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UTAH LAKE -- "The anticipation is worse" said Melissa Smith after she jumped into Utah Lake where the water was so cold the top layer of ice had to be broken before she could get in.
"It took my breath away," she said. "It wasn't as bad as I thought. I thought I'd have pneumonia tomorrow and I don't think I will now."
Melissa was just one of the 180 people who took a dip into the freezing waters of Utah Lake's Pelican Bay Saturday to raise money for Special Olympics Utah.
This was the 3rd-annual Polar Plunge -- sponsored by the Saratoga Springs Police Department and the Utah Law Enforcement Torch Run Board -- that participants affectionately call "freezing for a reason."
It is a unique opportunity for individuals, organizations, and businesses to support local Special Olympics athletes by jumping or slowly crawling into the frigid, icy waters.
Lyn Rees, director of special events, said, "It is a unique opportunity for individuals, organizations, and businesses to support local Special Olympics athletes by jumping or slowly crawling into the frigid, icy waters."
Participants raise money by getting pledges from friends, co-workers and neighbors to intentionally and sometimes humorously jump into a bitter cold lake.
This definitely wasn't Kansas, but Dorthy, the Tin Man, Lion and Scarecrow didn't seem out of place -- even with the ice all around. Shannon Harton and other coworkers from the Hartvigsen School comprised the cast.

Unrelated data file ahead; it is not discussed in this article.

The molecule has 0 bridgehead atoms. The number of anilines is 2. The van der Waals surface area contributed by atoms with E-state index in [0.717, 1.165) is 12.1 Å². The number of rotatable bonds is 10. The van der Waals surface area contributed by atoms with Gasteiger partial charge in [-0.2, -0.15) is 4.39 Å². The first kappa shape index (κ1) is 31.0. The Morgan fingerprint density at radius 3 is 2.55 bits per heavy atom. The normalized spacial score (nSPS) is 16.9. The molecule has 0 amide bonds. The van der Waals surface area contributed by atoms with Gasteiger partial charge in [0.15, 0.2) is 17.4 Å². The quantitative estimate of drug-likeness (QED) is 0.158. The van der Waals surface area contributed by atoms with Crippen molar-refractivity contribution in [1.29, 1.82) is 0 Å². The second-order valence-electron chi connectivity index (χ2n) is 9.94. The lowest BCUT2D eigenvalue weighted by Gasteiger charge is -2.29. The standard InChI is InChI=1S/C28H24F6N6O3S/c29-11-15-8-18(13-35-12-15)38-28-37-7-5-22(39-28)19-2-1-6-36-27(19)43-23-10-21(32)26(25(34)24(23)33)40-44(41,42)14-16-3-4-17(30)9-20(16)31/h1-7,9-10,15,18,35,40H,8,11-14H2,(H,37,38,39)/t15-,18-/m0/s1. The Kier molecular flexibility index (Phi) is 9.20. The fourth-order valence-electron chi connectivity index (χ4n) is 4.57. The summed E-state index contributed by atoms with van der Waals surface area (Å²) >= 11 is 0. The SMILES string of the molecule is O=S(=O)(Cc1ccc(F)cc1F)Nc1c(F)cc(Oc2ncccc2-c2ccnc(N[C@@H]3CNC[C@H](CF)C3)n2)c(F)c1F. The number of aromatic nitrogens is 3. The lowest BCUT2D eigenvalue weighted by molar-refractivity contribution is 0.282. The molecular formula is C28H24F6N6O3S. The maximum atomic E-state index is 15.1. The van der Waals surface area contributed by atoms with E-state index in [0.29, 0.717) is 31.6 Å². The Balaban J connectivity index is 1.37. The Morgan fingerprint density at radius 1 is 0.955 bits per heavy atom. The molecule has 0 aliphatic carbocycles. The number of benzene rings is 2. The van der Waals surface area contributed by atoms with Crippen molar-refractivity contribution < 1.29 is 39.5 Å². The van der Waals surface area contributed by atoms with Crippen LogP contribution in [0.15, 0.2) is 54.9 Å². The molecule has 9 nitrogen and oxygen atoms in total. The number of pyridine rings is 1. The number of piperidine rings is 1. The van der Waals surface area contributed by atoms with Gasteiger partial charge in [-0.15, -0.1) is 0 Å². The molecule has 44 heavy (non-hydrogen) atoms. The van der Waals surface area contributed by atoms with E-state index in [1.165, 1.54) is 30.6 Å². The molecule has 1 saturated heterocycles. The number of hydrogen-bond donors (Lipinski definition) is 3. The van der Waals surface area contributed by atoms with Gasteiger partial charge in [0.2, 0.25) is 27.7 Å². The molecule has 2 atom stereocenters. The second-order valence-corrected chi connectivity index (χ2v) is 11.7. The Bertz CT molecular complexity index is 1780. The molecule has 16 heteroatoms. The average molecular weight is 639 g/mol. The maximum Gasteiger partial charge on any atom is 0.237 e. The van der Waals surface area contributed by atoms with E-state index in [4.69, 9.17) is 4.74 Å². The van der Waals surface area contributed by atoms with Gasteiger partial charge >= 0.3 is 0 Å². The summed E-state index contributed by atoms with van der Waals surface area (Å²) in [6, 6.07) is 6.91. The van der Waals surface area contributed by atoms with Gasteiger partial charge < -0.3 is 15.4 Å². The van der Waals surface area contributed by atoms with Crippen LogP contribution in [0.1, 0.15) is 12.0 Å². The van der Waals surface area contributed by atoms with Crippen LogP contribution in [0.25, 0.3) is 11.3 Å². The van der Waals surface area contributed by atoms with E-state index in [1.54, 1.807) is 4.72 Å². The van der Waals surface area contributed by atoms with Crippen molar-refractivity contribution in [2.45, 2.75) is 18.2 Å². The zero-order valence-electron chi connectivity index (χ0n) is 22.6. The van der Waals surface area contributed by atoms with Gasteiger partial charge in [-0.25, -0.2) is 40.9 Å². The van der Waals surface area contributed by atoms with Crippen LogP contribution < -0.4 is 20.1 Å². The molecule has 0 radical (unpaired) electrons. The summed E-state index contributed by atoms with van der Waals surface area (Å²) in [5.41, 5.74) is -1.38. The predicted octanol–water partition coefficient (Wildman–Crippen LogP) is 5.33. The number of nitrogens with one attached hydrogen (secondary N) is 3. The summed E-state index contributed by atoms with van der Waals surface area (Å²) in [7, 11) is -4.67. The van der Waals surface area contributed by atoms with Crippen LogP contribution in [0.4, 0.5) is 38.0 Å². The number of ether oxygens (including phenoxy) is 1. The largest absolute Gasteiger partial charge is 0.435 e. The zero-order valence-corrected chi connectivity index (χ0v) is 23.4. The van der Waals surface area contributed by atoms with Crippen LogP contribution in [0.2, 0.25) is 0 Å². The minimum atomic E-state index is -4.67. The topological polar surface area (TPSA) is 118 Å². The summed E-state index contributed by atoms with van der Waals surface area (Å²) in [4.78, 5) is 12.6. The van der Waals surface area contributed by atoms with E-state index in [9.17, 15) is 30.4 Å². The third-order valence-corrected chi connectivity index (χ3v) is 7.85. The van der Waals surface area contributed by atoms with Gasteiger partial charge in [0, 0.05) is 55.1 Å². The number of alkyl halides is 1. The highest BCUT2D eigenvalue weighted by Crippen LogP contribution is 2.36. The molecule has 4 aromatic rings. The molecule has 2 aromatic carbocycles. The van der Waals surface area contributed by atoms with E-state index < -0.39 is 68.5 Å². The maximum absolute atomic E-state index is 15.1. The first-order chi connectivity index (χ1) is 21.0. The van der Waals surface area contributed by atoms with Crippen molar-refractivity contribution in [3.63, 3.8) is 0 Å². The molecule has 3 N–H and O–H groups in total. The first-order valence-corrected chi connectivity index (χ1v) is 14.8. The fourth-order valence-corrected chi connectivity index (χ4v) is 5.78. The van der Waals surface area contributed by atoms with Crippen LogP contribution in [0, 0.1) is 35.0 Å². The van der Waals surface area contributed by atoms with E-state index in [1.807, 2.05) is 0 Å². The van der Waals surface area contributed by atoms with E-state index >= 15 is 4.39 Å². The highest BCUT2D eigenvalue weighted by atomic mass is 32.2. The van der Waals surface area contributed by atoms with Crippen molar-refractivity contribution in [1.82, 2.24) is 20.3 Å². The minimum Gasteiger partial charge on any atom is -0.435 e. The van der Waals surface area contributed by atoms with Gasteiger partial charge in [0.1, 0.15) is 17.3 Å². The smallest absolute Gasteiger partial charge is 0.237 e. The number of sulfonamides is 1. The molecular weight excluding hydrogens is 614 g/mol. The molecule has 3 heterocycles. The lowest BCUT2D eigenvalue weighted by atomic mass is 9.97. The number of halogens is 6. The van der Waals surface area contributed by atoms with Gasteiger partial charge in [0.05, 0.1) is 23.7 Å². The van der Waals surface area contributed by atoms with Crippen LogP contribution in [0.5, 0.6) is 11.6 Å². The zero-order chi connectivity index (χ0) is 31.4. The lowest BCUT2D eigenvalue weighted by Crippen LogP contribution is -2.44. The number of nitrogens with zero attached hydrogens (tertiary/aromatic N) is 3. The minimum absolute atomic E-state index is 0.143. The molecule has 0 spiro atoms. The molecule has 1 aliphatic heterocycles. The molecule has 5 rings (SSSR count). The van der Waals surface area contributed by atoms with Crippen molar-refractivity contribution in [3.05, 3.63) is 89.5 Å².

She dressed up as the Tin Man, saying, "Like the Scarecrow, we don't know if we have brains, and like the Lion we need courage, but it's like the Tin Man, we need heart."
The Law Enforcement Torch Run for Special Olympics was founded in 1981 by a Wichita, Kansas, police chief as a way to involve local law enforcement with the community and Special Olympics. The Torch Run has now expanded to all fifty states and forty countries worldwide.
This polar plunge is the third one in Utah this winter as local law enforcement officers run the torch across the state to raise money and awareness.
The fourth and final plunge will be at Deer Creek Reservoir in Heber City on Saturday, Feb. 19.
The 2011 Special Olympics Utah Summer Games will begin on May 1 after traveling more than 1,600 miles throughout Utah. Rees points out, "With the money raised, they are able to get equipment, transportation, practice facilities, new uniforms -- whatever they need to participate."
In 2010, Utah law enforcement raised more than $170,000 for the Special Olympics.
Other "plungers" wore pajamas and capes and people painted themselves yellow as characters from the movie "Despicable Me."
Melissa summed up the day best: "Today's definitely different -- a good memory."